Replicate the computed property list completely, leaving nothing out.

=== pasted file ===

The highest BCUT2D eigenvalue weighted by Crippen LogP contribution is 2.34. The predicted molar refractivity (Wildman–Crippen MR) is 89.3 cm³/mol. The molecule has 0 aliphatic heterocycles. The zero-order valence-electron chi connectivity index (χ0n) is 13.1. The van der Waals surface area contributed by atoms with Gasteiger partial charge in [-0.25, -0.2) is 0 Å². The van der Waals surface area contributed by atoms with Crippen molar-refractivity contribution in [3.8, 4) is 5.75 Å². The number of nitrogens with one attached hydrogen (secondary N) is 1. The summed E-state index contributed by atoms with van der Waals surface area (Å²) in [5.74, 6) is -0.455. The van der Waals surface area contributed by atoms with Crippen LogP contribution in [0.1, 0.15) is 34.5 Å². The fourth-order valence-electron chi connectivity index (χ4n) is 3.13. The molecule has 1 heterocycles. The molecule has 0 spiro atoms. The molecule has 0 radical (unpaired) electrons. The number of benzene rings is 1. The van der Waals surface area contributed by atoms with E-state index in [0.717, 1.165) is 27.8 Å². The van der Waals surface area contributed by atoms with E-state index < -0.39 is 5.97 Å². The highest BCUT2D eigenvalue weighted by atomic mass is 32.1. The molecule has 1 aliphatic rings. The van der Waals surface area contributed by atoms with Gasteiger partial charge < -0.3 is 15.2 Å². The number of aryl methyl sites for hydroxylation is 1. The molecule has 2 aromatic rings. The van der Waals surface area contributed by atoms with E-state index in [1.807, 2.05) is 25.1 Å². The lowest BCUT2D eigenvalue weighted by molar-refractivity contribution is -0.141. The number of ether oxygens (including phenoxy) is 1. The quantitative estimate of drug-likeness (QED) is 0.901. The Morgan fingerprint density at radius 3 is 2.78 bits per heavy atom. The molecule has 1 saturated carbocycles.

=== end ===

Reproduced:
The highest BCUT2D eigenvalue weighted by Crippen LogP contribution is 2.34. The predicted molar refractivity (Wildman–Crippen MR) is 89.3 cm³/mol. The molecule has 0 aliphatic heterocycles. The zero-order valence-electron chi connectivity index (χ0n) is 13.1. The van der Waals surface area contributed by atoms with Gasteiger partial charge in [-0.25, -0.2) is 0 Å². The van der Waals surface area contributed by atoms with Crippen molar-refractivity contribution in [3.8, 4) is 5.75 Å². The number of nitrogens with one attached hydrogen (secondary N) is 1. The summed E-state index contributed by atoms with van der Waals surface area (Å²) in [5.74, 6) is -0.455. The van der Waals surface area contributed by atoms with Crippen LogP contribution in [0.1, 0.15) is 34.5 Å². The fourth-order valence-electron chi connectivity index (χ4n) is 3.13. The molecule has 1 heterocycles. The molecule has 0 spiro atoms. The molecule has 0 radical (unpaired) electrons. The number of benzene rings is 1. The van der Waals surface area contributed by atoms with E-state index in [0.717, 1.165) is 27.8 Å². The van der Waals surface area contributed by atoms with E-state index < -0.39 is 5.97 Å². The highest BCUT2D eigenvalue weighted by atomic mass is 32.1. The molecule has 1 aliphatic rings. The van der Waals surface area contributed by atoms with Gasteiger partial charge < -0.3 is 15.2 Å². The number of aryl methyl sites for hydroxylation is 1. The molecule has 2 aromatic rings. The van der Waals surface area contributed by atoms with E-state index in [1.807, 2.05) is 25.1 Å². The lowest BCUT2D eigenvalue weighted by molar-refractivity contribution is -0.141. The number of ether oxygens (including phenoxy) is 1. The quantitative estimate of drug-likeness (QED) is 0.901. The Morgan fingerprint density at radius 3 is 2.78 bits per heavy atom. The molecule has 1 saturated carbocycles.